The key to increasing your weekly mileage in preparation for training for a marathon is to build slowly and steadily. Listen to your body and make sure to take a break if you feel that your legs are hurting more than they should after a run. Doing so will help you avoid injuries that could slow your training and cause you to miss your race.
Long runs are an important part of your training as they help build the endurance and mental toughness you’ll need to push through points in the race when you don’t think you can take another strike.
Build up to one long run per week. Long runs should be spaced 7 to 10 days apart and you should look to increase your mileage to the run each successive week. You may also want to consider backing off your long run mileage every so often. For example:
Week 1 – 10 miles
Week 2 – 12 miles
Week 3 – 14 miles
Week 4 – 10 miles
Week 5 – 16 miles
Dropping the distance of your long run every three or four weeks will help you avoid overtraining and reduce your risk of injury.
You should run your long runs at a slower than normal pace. This helps your body adjusts to the longer distance and teaches you how to burn fuel efficiently.
You can cap your long runs at 20 to 22 miles. Running more than that puts you at additional risk for injury. On race day the crowd, the excitement and adrenaline will help carry you the extra four or so miles to the finish line.
The first goal of a marathon is to finish the race. Covering 26.2 miles is a big accomplishment in its own right and offers a serious challenge for even veteran marathoners. That said, we all have a time goal that we keep tucked away in the back of our heads, even if we won’t admit to it. Speed work can help you reach that goal.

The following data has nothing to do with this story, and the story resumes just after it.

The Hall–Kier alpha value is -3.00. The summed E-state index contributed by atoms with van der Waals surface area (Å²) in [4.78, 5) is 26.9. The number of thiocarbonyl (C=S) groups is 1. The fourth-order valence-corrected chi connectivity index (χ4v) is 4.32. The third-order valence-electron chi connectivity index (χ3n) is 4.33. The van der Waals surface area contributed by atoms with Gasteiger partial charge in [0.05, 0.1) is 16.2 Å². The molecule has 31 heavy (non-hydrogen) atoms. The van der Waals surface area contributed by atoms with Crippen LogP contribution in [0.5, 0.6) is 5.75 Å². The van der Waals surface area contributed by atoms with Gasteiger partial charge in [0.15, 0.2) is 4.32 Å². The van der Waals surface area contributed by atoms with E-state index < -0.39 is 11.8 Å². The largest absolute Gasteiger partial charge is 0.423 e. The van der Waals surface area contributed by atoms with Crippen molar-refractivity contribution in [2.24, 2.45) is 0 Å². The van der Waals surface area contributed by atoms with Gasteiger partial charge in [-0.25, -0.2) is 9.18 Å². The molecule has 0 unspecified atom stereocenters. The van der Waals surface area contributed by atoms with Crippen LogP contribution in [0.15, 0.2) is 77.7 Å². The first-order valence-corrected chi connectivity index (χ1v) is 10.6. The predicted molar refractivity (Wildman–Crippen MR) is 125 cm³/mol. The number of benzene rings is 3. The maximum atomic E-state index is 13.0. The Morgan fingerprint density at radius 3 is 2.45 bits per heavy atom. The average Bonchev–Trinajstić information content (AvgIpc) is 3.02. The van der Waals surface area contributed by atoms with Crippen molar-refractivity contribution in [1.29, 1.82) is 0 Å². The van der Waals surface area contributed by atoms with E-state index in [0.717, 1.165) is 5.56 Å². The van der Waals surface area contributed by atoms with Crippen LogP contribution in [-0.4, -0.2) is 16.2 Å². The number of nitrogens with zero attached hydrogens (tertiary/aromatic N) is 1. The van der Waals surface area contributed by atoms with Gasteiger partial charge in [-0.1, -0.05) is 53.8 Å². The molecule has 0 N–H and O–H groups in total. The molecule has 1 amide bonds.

The easiest way to incorporate speed work into your marathon training is with interval and tempo runs. Here’s how they work:
Intervals – Intervals are runs of a specific distance performed at a significantly faster pace than normal. Short recovery jogs are completed between each interval. 4x1s are common interval for marathoners. You run 1 mile at a rapid pace followed by a five-minute recovery jog. Repeat this pattern for a total of four intervals.
Shorter races like 5Ks and 10Ks are another good way to add speed work into your training.
Don’t forget to rest and give your body time to recover between training sessions. You don’t need to rest a day in between every session, but schedule at least a day or two of rest into your week. You’ll be fresher on the days you do train and you’ll avoid overtraining to the point of injuring yourself.
Resting means that you don’t run on that day. You could take the entire day off, or you could engage in walking, hiking, swimming, yoga, weight training, or any other activity that doesn’t involve running.
As you get closer to your marathon date, it will be important to increase the amount of rest you get. Run fewer miles at a lower intensity during the two weeks immediately prior to your race. Runners call this tapering. It helps ensure that your body is rested and healed for the many miles you’ll face on race day.
The picture above is my smile crossing the finish line at my first marathon. I was seriously out of fuel for the last couple miles and was so happy to see that finish line.
If you combine these tips with proper hydration and nutrition, you’ll be crossing the finish line of your first marathon before you know it.